Public service paradox

2 Nov 2009 by Karl Hallam

ippr north has published the final report of the Commission on public sector reform in the North East. It is called Public service paradox .

It makes recommendations around prevention, engagement and innovation, but suggests that until accountability and funding issues are dealt with and the region's economy is strengthened, progress on long-standing problems will be difficult.

It has had some press coverage:

The Newcastle Journal says GOVERNMENT red tape has ruined any chance of using multi-million pound funds to bring real help to deprived North families ...

The Local Goverment Chronicle says Councils need greater freedom from central Government if they are to tackle society's most deep-rooted problems, a major study of public sector work in the North East has concluded ...

Public Net says the public sector in the North East is not having any impact on the region's poverty in spite of the fact that it is working well and meeting the targets set for it by central government. A report from the Commission on Public Service Reform in the region says top down targets have failed to narrow the gap because economic inequality is deeply rooted ...

Public Finance says Northeast England councils striving to meet centrally set targets are unable to address the economic and social problems of the region, a think-tank has found ...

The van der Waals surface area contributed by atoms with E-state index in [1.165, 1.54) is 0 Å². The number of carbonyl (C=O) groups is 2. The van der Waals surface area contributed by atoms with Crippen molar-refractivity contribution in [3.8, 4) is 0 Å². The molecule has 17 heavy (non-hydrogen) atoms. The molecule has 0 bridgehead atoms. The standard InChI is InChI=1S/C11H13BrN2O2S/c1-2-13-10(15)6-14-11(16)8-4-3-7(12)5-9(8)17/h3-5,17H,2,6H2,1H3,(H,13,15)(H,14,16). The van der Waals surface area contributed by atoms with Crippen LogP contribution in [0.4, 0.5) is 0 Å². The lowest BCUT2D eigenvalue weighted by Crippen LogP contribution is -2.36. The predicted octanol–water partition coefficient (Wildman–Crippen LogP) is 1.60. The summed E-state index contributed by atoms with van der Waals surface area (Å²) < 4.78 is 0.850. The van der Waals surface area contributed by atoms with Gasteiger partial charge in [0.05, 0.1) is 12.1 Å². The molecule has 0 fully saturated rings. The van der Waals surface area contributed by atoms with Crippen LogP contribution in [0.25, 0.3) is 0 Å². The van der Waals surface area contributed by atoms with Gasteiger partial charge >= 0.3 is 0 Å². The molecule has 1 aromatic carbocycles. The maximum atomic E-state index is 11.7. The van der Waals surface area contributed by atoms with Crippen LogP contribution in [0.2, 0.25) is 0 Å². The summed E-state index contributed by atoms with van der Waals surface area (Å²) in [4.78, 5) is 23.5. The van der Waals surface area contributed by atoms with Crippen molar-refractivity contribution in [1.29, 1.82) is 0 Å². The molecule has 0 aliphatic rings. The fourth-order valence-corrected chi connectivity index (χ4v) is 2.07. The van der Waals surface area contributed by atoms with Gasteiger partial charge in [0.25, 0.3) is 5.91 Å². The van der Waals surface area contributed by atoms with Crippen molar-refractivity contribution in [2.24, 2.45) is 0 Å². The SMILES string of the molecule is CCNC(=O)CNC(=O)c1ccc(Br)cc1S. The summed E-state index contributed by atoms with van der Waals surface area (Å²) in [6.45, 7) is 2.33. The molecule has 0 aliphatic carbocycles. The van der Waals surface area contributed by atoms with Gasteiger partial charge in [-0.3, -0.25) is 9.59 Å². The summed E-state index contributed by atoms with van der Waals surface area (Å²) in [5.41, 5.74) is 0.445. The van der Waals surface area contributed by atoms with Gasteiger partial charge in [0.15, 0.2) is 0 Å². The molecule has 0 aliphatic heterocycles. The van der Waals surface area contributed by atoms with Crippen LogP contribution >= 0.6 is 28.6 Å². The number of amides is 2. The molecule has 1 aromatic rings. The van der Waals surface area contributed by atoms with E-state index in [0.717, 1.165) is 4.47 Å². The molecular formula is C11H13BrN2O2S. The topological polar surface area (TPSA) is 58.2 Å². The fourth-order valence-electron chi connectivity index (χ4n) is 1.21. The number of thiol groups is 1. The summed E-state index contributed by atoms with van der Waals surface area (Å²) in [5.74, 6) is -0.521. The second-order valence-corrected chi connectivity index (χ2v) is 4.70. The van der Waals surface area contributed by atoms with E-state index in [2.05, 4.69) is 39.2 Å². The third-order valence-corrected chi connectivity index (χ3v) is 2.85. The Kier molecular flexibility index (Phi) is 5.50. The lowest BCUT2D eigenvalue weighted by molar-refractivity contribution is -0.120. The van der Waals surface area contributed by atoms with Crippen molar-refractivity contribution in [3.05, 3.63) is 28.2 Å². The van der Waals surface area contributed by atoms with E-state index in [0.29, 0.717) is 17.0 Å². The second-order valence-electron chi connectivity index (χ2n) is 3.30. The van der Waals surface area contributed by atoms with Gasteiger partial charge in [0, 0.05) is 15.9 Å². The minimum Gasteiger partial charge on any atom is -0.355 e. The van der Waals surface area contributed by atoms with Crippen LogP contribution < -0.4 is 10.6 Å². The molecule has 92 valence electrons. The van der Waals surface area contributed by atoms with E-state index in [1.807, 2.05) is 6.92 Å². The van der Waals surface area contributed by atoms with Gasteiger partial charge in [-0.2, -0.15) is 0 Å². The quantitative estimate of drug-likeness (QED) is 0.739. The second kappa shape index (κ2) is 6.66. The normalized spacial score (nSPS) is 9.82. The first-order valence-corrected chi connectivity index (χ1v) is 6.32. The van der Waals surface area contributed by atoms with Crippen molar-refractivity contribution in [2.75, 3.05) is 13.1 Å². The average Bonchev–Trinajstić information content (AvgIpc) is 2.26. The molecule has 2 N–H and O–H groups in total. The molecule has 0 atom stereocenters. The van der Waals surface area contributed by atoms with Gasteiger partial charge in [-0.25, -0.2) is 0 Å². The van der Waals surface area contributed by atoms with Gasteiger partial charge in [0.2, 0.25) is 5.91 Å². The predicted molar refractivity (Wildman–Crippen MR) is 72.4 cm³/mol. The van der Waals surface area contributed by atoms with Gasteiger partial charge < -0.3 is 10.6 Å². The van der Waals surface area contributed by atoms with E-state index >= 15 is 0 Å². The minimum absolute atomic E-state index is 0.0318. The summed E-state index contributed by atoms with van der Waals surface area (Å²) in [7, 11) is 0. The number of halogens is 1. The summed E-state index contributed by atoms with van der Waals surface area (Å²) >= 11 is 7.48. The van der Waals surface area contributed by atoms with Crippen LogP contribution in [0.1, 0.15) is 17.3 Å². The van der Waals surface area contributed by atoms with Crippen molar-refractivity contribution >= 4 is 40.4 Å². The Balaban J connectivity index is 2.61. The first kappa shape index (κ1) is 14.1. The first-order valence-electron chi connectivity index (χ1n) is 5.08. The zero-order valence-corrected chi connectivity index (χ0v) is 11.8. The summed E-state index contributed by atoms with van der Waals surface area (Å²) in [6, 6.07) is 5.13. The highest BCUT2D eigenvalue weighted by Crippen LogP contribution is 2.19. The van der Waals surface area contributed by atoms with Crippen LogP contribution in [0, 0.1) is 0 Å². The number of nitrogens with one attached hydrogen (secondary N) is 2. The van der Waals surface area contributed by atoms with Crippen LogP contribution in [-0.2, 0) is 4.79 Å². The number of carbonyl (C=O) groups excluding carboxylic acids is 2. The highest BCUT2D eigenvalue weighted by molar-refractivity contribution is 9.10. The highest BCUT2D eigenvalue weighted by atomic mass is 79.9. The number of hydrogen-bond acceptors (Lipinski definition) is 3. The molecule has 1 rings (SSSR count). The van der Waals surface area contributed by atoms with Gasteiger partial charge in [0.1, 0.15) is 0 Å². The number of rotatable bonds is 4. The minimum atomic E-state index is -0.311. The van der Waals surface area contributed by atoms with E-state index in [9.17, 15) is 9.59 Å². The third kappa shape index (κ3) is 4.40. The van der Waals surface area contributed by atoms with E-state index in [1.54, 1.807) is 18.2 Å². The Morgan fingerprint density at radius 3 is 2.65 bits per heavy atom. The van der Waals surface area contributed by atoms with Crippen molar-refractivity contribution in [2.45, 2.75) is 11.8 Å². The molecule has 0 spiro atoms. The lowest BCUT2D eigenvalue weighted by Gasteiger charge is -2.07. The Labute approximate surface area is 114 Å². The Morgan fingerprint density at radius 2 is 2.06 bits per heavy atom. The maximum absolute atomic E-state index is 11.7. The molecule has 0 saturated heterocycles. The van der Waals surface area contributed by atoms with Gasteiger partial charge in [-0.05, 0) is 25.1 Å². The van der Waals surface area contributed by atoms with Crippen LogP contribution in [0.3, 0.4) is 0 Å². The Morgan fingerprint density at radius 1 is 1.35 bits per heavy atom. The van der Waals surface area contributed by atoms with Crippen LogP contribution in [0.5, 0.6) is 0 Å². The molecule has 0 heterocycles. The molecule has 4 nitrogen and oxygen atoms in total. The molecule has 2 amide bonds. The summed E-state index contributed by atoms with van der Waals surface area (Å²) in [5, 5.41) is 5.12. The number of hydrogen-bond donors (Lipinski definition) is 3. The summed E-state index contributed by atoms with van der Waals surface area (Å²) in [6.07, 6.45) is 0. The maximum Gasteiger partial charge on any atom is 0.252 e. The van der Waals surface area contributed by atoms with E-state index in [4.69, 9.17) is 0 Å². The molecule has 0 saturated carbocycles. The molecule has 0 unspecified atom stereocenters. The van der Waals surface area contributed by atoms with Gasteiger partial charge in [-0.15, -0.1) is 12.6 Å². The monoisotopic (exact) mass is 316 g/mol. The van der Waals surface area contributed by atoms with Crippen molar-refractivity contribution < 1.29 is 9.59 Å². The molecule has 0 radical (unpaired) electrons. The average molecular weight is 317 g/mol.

A joint RSA/ippr event 'After the downturn' will look at the economic context the public sector faces in the coming years and ask what changes will be necessary to avoid the region falling further behind.

After twelve years of investment, reform and improvement in public services the North East still lags behind other English regions on several important measures of social disadvantage. There is an apparent paradox: greater investment and good performance have not delivered the expected improvement in outcomes.

Building on the final report from ippr north's Commission on Public Sector Reform in the North East, this symposium will ask what the implications will be for the North East as the recession bites and the challenges for public services increase and how best the region can foster outward looking and innovative solutions for our future public services.

Places are free, but it is essential to book your place. Please email north@ippr.org confirming your details or call Loraine Sweeney on 0191 233 9051/0.

 

 

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